In a circumstance where redemption request exceeds the given limit, redemptions are usually granted on a first-come, first-serve basis, where the remainder is pro rata distributed on the next given period. The gate will be stated in each fund’s offering documents and varies from fund to fund.
Typical gates range in the area of 15–25% of the fund’s assets. Gates can be on a share class, feeder fund, or master fund level. The following is an example fund that has a 25% gate with the next available redemption date of 31st March. The fund receives redemption requests of 32% of the outstanding shares of the fund.
The first 25% of investor’s capital that was received to be redeemed will be payable according to the fund’s redemption schedule. The remaining 7% will be held over until the next redemption date.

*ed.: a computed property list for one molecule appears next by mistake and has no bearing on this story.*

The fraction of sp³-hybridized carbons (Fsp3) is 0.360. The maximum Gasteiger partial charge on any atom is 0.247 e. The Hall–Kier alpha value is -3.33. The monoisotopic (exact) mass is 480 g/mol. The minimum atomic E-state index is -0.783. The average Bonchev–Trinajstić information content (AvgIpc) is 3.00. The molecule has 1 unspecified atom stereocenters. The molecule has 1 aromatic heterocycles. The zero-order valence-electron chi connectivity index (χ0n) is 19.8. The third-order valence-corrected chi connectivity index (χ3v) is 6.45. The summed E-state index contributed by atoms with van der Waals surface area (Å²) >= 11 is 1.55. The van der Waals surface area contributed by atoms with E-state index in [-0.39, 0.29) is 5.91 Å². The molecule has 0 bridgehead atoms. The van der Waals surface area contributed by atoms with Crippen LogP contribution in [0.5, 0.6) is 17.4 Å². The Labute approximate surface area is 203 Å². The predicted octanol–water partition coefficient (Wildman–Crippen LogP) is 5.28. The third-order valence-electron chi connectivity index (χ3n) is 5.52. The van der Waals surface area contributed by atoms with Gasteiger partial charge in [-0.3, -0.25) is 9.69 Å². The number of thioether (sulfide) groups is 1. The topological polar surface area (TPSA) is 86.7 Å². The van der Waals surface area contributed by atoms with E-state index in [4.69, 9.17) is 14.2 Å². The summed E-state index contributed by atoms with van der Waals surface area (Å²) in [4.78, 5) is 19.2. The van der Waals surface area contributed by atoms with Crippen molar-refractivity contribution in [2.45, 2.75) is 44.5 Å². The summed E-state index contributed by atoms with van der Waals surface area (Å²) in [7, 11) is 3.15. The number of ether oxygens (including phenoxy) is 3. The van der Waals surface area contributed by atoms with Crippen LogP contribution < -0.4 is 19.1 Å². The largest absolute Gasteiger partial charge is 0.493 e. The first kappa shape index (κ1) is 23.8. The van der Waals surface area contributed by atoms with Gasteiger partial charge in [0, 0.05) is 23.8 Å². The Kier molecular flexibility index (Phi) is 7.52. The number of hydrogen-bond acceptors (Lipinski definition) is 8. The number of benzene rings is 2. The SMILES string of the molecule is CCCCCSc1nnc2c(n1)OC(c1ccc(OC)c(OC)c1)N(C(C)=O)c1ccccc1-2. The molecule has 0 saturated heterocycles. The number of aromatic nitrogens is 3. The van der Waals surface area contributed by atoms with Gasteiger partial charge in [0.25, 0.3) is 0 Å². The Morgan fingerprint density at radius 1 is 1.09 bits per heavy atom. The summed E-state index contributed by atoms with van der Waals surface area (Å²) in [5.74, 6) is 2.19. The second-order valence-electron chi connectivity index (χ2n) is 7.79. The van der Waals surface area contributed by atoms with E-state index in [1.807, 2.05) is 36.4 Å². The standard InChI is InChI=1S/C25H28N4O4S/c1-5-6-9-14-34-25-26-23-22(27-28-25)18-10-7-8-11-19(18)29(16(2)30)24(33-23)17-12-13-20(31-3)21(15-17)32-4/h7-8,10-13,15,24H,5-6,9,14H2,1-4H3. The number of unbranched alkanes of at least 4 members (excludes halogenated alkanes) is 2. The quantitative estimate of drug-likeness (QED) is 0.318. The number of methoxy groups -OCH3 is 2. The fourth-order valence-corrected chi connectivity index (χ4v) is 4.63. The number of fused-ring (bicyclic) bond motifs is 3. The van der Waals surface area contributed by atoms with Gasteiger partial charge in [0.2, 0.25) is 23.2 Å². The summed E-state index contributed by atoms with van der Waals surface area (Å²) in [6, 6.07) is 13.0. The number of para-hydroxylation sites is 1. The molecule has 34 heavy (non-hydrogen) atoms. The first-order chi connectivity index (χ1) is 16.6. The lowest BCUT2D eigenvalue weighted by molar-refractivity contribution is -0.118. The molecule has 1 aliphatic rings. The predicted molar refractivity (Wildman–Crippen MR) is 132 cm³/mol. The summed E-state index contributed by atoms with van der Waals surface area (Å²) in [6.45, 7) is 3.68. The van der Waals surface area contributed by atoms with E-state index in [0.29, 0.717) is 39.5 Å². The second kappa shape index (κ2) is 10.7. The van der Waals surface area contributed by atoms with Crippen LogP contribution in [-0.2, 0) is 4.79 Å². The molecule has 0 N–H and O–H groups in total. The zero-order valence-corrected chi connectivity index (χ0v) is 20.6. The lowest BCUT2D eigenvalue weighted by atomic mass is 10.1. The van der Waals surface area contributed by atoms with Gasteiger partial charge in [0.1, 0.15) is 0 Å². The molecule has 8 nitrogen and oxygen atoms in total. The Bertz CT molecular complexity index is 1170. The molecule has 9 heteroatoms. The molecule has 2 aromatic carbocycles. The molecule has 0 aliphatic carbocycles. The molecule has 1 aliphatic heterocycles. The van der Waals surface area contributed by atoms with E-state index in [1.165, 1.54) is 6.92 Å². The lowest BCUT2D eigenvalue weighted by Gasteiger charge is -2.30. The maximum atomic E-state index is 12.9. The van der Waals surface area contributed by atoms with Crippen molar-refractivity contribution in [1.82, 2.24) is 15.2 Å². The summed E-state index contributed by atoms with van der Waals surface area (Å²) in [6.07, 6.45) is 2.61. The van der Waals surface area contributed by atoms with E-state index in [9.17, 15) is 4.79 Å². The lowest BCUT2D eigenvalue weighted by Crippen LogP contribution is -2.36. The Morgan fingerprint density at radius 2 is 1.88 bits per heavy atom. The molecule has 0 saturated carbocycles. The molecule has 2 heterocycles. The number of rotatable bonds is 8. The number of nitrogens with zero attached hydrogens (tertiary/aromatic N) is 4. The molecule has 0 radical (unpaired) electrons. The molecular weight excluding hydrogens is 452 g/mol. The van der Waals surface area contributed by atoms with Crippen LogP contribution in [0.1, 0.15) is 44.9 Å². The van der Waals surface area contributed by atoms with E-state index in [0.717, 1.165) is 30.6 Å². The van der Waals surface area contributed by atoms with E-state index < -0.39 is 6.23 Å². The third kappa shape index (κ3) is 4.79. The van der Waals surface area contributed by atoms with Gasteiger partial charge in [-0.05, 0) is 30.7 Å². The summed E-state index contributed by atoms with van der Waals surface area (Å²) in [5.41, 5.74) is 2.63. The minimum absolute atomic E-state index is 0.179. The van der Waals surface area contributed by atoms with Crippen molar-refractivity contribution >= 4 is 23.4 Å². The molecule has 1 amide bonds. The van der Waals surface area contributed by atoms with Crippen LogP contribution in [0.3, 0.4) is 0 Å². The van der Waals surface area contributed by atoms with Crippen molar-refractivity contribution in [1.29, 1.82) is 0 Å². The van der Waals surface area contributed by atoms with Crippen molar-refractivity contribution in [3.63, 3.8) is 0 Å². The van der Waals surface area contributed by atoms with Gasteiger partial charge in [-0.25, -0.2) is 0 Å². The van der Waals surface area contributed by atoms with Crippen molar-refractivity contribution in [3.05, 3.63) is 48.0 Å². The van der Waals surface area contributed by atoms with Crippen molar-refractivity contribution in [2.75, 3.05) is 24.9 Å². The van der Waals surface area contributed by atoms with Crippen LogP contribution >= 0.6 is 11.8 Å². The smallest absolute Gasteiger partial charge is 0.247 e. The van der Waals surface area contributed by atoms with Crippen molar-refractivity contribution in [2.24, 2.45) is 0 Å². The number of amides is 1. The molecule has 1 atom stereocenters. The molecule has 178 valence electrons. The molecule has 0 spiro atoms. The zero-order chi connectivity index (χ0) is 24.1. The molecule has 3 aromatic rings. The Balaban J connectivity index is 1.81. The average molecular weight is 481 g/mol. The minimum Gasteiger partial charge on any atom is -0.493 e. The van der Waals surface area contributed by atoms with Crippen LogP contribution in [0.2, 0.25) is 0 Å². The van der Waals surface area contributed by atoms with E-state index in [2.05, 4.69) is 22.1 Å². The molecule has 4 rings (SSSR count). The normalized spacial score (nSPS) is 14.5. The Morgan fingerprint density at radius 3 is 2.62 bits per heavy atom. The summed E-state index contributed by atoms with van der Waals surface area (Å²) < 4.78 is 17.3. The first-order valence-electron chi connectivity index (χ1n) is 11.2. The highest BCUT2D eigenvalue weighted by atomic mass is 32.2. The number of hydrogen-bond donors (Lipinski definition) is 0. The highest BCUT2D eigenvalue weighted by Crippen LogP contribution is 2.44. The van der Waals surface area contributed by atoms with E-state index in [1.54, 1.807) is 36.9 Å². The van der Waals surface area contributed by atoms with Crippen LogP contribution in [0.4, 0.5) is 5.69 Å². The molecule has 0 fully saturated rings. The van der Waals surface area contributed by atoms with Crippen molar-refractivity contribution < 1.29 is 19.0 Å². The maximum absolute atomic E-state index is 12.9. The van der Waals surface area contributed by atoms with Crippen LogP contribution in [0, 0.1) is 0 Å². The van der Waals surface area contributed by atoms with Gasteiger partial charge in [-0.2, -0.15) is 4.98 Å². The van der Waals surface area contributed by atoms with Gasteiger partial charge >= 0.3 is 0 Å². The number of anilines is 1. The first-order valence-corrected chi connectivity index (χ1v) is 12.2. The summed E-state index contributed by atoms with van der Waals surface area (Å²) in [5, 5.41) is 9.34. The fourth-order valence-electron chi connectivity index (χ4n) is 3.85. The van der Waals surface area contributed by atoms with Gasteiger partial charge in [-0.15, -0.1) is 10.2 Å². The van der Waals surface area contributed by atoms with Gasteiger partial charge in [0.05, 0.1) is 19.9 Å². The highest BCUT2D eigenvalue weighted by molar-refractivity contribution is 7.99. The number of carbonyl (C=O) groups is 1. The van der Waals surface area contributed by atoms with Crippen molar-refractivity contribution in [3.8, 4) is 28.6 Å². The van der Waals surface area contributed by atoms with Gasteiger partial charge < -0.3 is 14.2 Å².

The purpose of a gate is to protect the remaining shareholders of the fund. The gate is usually set with accordance of a limit where the fund manager believes that redemptions past the limit will have adverse effects on the fund.
As Anson (2006) notes, if the fund is fully invested at the time of redemption, the additional transaction costs that otherwise would not be incurred will be borne by all investors. Additionally, the less liquid assets the manager holds, the greater the costs associated with withdrawal.
If a large redemption forced the fund to raise funds to meet the redemption, a fire sale might occur, where all the selling would drive down the price of the assets the fund holds and set off a material decline in the fund’s net asset value.